Q: Tell us about the 3-year program commitment.   

A: We provide communities with an overview of strategies and some of the DCA programs which can assist with local community development and housing. We try to provide a broad overview. As communities matriculate through the program, they get more and more specific information about their identified, or unique, issue. Some communities are dealing with substandard housing and other communities may be dealing with affordability. After that first year, we try to tailor the information that they receive to the unique issue that they are facing.  Therefore, each community is going to get some specific information but, throughout the program, they will receive generally the same information.

Q: What would be the process to get involved with GICH?

A: UGA hosts the GICH website with information about the program’s history, information and timeline. We also host an annual webinar which walks interested communities through the application. Communities must submit a “Letter of Intent” which will signal their interest in applying and should include a brief narrative of what's going on in your community regarding housing. Next is the application, which is a competitive process. We have lots of communities around the state but can only accept five per year. The application provides step-by-step instructions on what to submit (such as data and your narrative). Your housing team is also important to the success of our GICH communities. Once the application is submitted, our planning team reviews it, and then there's another process of site visits, selection, and obviously, we start doing the work.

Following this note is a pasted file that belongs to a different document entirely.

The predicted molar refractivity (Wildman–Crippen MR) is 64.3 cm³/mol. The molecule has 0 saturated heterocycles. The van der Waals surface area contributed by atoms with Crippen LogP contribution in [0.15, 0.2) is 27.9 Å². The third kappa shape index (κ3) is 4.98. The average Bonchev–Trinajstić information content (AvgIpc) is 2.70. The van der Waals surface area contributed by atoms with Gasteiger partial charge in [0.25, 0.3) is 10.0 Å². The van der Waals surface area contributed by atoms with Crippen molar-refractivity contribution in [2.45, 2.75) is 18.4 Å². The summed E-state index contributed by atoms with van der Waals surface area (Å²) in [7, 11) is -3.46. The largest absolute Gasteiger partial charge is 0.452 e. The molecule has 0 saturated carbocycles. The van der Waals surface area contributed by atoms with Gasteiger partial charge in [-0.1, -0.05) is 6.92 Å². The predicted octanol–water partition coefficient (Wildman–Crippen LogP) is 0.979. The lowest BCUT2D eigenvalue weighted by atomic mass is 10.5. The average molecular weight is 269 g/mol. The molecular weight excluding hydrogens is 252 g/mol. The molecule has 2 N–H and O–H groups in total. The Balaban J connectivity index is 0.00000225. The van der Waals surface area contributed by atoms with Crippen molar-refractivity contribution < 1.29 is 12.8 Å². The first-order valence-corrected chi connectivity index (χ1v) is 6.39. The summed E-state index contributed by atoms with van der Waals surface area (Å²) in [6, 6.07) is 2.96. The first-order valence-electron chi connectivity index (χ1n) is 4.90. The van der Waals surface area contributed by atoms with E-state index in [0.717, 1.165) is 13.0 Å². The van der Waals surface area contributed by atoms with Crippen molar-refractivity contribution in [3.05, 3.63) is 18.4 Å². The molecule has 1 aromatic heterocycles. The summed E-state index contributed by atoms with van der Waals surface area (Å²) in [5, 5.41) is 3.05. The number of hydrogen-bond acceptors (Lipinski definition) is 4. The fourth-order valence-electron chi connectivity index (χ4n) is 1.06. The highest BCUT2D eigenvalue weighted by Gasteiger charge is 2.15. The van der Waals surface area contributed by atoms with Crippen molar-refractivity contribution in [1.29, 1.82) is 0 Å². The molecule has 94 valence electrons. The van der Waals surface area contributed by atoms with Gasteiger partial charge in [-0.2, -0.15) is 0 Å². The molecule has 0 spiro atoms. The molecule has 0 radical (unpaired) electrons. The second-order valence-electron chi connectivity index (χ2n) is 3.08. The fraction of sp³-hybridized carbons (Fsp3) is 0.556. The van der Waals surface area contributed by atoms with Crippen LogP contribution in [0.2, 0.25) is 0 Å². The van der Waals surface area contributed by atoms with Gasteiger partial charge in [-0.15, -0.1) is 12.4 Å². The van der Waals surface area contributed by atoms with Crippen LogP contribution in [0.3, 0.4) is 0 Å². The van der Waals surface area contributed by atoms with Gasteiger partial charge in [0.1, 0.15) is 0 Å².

Q: What other factors should communities consider when applying to the GICH program?

A: One of the things that we want to understand and be sure of with communities that are getting into the GICH program is that they are aware of the work that's going to take place. It is a three-year program, and it is a tremendous amount of work that communities do. And it is really impressive what a group of local residents, considered citizens, and local leadership are able to accomplish over those three years. We've had some really interesting things that have taken place, some real success stories. But we've also had some communities that have also been not as successful as we would or they would have liked. And that really goes back to really understanding what the program is going to be, making sure that you have the right people in place, people who are dedicated, who are really going to stick with this, not only throughout the three years. Housing teams usually don't see the fruits of their labor until maybe five or 10 years down the road. Three years is really getting a plan of action together. And then the implementation really takes place four or five or six years down the road. But the application process is an opportunity for the housing team that we feel are most prepared to go through this journey.

Q: Why do you think this program has been successful?

A: UGA, DCA, and GMA are really proud of this program. It has really done a lot of great work and we hope to continue to do great work around the state.